Teen juggles honors courses and tailgating
You’d think Jamie Sproles was majoring in juggling.
Not only is the 18-year-old from Brookhaven one of only 30 students enrolled in the freshman class of the Mississippi Excellence in Teaching Program at the University of Mississippi, but she’s also in the Ole Miss Honors College and the Trent Lott Leadership Institute. She’s taking 17 hours of classes toward her double major in secondary English education and public policy leadership and if that’s not enough, she’s holding down a job, too.
Sproles is on a youth council through Mississippi First, working on policy issues concerning sex education which requires online research and conference calls with a few trips to Washington, D.C., to lobby legislators thrown in for good measure.
She’s working for the experience, not the paycheck, since the Mississippi Excellence in Teaching program gave her a full ride to Ole Miss, as long as she agreed to teach in Mississippi for at least five years.
That’s not a problem, said Sproles, the daughter of Tommy and JoAnna Sproles, of Brookhaven, though she plans to defer that agreement for a few years after graduation so she can pursue her master’s and doctorate degrees. She’ll need those to reach her eventual goal of becoming a school superintendent.
That’s a pretty lofty goal for a teenager, but as the child of educators, it’s one that didn’t come as a surprise, she said.
Her mother, an LSU alumni, is an interventionist at Brookhaven High School. Her father, who went to Southern Miss, teaches at McComb High School.
Sproles said her schedule sounds like she has a full plate, but it’s not as bad as it seems.
“It’s not a rigorous schedule. I’m not overwhelmed,” she said. “Most of the classes are low maintenance.”
There’s also the matter of subjects. “There’s not a lot of science or math in it right now,” she said. “I just need six hours (of math) and I took college algebra in high school and I’m taking statistics now.”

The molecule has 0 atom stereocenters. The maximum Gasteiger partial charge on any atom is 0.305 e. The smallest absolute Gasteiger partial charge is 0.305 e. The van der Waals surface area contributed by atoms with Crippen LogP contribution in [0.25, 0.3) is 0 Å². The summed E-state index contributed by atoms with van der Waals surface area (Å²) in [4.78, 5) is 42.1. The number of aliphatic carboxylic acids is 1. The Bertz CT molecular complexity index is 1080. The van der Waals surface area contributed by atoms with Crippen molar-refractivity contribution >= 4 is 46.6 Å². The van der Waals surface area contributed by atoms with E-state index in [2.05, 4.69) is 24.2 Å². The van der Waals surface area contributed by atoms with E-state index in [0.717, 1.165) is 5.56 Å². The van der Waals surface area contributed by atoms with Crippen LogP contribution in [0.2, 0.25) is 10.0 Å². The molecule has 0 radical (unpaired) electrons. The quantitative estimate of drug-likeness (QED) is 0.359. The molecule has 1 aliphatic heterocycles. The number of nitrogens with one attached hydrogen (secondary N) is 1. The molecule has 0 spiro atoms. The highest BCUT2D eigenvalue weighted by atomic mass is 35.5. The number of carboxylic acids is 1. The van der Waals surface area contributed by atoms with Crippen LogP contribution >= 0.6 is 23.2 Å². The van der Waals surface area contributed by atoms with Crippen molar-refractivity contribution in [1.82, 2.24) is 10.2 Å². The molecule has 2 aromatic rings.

Sproles is living on campus in a dorm and plans to enjoy all that Ole Miss has to offer the wide-eyed freshman.
“All the academic opportunities are there, but I’m not going to miss out on the student life here,” she said. “I’m going to make some fun decisions.”
One of those will be the first home football game. She’s looking forward to tailgating in The Grove.
“I’ll be at the Brookhaven tent. They’ll have food and stuff,” she said. “A few other friends have families that tailgate. I’ll be making the rounds.”
Sproles said while she plans to make time for fun, she will also be focusing on her grades. The full scholarship makes that possible.
“It’s such a huge blessing,” she said. “All the reason I’m here is because I’m on this full scholarship, so I need to dedicate a lot of my time to my grades,” she said.
The goal of the program is to make leaders, and Sproles said she hopes to eventually be a great one, “to not just go to class and make the grades but to also set an example.”
Sproles will start observing classroom behavior for an hour a week in Oxford starting next week.
The METP was established in 2012 with nearly $13 million from the Hearin Foundation. The scholarship covers up to four years of tuition, housing, living expenses, study abroad and more.
“There is no other program like this in the nation,” UM Dean of Education David Rock told Sproles and the other 29 students at their orientation. “You are going to be challenged and start gaining experience in the classroom from freshman year.
“You will travel outside Mississippi and beyond the borders of our nation to learn how education is different across the world. We do all of this because we believe you can choose no greater profession than teaching.”
METP held its first study abroad experience for seniors last June when it took UM students to different places in British Columbia and Alberta, Canada. During the trip, METP students and faculty had chances to meet with educators in multiple Canadian schools and at the University of British Columbia.
For the past two years, the program has also taken its rising juniors on a trip to Washington, D.C., to study American education from a policy perspective, as well.